I have this friend I need to tell you about; let’s call her Susie. Susie is a HUGE fan of Halloween. It is her favorite holiday, if you can call it that, by far. Her house looks practically haunted when the clock strikes 12am on October 1st. Her decorations are a-ma-zing and her absolute dedication to reinventing spooky-but-fun is something to behold.
But Susie has a tale of woe. A few years ago, 2011 to be exact, when her twins were in preschool, they came home with a trick that was no treat. Susie’s girls brought home head lice, just in time for trying on costumes and the neighborhood Halloween party she hosted. But she didn’t know it. Cue the scary music.
Susie’s Halloween party was a spectacle, all the neighbors and all of their friends came from miles around to dunk for apples, sample witch’s brew, and participate in the parade of costumes. The number of Harry Potters, Smurfs, Barbies, and princesses was impressive. As you might have figured out by now, Susie’s party that year was a grand success . . . briefly.
Days later, upon detection of the twins’ (and, yes, her own) lice infestation, Susie did the unthinkable. Despite the certain stigma, she did the right thing. She informed every single family and party guest, as well as the girls’ preschool of the unfortunate news and recommended head checks for all. Her pride was more than bruised, and she definitely felt that some so-called friends and neighbors were not so friendly any more. It was official; Halloween 2011 was not one to remember.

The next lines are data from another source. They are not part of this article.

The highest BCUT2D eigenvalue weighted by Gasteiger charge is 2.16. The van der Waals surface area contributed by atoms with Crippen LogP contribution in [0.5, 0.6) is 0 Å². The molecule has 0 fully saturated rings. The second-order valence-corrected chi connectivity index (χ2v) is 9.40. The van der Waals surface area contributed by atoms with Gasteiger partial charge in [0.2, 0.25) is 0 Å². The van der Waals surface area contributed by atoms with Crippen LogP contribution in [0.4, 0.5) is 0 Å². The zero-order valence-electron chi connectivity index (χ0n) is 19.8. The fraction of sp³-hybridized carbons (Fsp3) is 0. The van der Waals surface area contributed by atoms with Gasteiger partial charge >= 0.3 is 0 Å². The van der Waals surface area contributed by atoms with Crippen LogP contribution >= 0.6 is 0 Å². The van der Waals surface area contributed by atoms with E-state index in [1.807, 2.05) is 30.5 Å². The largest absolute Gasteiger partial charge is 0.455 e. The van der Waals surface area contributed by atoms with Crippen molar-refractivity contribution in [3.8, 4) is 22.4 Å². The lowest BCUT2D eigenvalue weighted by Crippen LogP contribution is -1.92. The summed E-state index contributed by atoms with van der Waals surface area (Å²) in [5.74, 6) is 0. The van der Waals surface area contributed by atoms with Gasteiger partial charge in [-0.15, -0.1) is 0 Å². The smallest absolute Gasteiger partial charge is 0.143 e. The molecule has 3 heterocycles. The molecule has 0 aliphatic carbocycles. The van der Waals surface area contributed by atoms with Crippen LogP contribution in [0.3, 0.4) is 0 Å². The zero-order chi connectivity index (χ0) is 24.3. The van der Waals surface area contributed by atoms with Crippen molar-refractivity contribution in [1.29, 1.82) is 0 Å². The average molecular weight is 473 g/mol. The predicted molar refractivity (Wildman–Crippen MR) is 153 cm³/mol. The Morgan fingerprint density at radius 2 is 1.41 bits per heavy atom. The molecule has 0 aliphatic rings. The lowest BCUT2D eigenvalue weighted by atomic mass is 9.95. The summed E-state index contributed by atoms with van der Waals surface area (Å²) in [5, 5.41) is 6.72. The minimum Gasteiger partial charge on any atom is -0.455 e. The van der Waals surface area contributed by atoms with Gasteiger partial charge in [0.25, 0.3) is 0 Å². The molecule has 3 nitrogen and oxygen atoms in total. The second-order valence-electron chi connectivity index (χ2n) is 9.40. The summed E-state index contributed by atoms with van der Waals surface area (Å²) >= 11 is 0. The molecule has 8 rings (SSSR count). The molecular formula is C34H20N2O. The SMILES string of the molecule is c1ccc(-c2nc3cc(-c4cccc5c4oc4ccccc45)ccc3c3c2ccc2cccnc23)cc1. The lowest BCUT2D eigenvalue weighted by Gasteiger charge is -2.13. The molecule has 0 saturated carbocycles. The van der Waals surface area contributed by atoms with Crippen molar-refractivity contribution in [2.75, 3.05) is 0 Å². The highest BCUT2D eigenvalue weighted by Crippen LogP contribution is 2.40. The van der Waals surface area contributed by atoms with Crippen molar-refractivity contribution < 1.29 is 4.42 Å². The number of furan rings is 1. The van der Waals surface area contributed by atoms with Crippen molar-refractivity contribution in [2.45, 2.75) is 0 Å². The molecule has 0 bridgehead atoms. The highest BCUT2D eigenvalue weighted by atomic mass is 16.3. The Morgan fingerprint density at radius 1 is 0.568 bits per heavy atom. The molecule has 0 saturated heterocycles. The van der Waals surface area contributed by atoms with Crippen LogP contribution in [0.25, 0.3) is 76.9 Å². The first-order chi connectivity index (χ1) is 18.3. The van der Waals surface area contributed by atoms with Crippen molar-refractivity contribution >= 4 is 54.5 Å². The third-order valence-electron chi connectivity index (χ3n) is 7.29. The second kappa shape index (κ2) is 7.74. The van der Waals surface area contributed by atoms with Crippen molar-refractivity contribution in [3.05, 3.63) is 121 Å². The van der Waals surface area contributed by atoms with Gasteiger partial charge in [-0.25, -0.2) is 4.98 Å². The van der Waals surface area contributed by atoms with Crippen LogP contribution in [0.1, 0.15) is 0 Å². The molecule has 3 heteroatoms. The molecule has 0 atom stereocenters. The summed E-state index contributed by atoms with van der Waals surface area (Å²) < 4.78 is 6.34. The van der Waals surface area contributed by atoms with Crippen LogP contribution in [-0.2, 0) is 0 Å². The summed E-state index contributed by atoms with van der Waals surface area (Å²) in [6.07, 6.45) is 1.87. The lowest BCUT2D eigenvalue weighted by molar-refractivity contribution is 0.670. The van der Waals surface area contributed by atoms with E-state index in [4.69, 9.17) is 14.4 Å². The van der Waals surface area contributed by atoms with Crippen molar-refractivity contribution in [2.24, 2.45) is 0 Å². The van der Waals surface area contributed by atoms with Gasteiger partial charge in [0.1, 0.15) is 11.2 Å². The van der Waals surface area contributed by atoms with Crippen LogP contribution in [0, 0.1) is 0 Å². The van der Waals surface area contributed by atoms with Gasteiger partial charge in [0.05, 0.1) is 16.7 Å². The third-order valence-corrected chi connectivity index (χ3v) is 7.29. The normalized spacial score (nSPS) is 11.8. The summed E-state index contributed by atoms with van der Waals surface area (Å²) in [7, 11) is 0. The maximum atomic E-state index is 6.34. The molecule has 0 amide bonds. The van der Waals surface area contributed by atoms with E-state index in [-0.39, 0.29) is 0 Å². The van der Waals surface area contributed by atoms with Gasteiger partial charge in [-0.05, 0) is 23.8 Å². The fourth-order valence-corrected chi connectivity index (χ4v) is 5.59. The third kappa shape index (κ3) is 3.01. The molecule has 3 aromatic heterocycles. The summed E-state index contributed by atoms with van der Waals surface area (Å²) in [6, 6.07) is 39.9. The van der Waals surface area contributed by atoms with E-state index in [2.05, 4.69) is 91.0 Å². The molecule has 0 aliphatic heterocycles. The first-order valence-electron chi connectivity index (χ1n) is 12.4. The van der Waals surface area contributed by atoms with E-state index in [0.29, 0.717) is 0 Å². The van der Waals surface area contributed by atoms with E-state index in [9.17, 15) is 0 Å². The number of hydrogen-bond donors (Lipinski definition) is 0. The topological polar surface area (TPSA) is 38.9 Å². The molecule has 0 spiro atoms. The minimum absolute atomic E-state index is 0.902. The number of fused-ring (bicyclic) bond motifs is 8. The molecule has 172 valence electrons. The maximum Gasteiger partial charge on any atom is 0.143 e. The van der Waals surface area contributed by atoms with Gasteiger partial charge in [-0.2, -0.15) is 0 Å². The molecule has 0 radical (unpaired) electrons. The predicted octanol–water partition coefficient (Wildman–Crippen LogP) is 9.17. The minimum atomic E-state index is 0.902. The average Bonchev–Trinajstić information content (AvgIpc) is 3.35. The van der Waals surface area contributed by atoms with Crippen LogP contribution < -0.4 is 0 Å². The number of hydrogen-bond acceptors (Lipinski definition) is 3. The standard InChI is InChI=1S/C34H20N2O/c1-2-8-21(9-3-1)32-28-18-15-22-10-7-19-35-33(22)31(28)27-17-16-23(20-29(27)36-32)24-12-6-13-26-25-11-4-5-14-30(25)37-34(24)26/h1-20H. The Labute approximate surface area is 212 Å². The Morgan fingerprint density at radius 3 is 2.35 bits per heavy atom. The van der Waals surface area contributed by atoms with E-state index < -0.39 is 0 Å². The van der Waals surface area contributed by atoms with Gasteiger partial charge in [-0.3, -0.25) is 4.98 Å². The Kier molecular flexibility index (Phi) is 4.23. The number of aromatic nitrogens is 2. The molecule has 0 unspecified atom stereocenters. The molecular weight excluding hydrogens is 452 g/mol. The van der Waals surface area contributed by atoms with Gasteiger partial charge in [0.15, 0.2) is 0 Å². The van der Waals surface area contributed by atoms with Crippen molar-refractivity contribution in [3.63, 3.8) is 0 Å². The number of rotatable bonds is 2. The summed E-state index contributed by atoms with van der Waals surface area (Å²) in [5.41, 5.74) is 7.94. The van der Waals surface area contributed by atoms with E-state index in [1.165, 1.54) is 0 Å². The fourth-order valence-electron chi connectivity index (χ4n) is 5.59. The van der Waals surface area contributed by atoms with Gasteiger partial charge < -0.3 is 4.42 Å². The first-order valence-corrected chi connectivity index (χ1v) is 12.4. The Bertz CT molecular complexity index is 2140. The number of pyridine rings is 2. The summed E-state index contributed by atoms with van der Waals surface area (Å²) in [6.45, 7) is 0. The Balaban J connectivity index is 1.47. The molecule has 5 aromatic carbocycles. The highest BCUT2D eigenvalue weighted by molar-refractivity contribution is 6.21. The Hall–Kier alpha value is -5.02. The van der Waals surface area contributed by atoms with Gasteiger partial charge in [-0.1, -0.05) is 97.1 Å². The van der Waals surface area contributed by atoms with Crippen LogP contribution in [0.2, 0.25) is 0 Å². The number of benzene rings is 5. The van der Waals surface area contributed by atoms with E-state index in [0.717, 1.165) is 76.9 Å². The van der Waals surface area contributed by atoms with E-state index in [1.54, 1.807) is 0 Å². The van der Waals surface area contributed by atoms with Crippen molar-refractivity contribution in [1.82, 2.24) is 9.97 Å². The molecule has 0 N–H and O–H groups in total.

Fortunately Susie didn’t let that dampen her spirit and love for Halloween. Fast forward to 2014, Susie’s Halloween party attendance returned to the normal throngs of fairies, pirates, lady bugs and zombies. Those that lived through the lice that year now realize that Susie and her kids were not to blame, especially since the resulting sensitivity and awareness of lice made them realize just how common it is. (Some kind souls even let her know that they appreciated her honesty and the intestinal fortitude it took to let them know.)
Unfortunately, lice are still going to happen to the nicest families we know. But thanks to the “Susies” out there, maybe it won’t be yours. Here are a few tips you and your children should to keep in mind this Halloween:
- Don’t share costumes and dress up clothes at school, especially masks, hats, wigs, and scarves.
- Avoid head to head contact and don’t share brushes, combs, hair accessories, or helmets with friends, classmates or teammates.
- Parents should do regular head checks on their children, keeping an eye out for both live bugs and the tiny eggs (nits) they lay on the hair shaft, close to the scalp.
- Use lice repellent daily. You can choose all-natural products (shampoo, conditioner and/or spray) so you don’t expose your family to harmful toxins.
I can only imagine what all the Halloween bashes will bring this month. Let’s hope it’s not lice.
And if you want to know what NOT to give out, read this!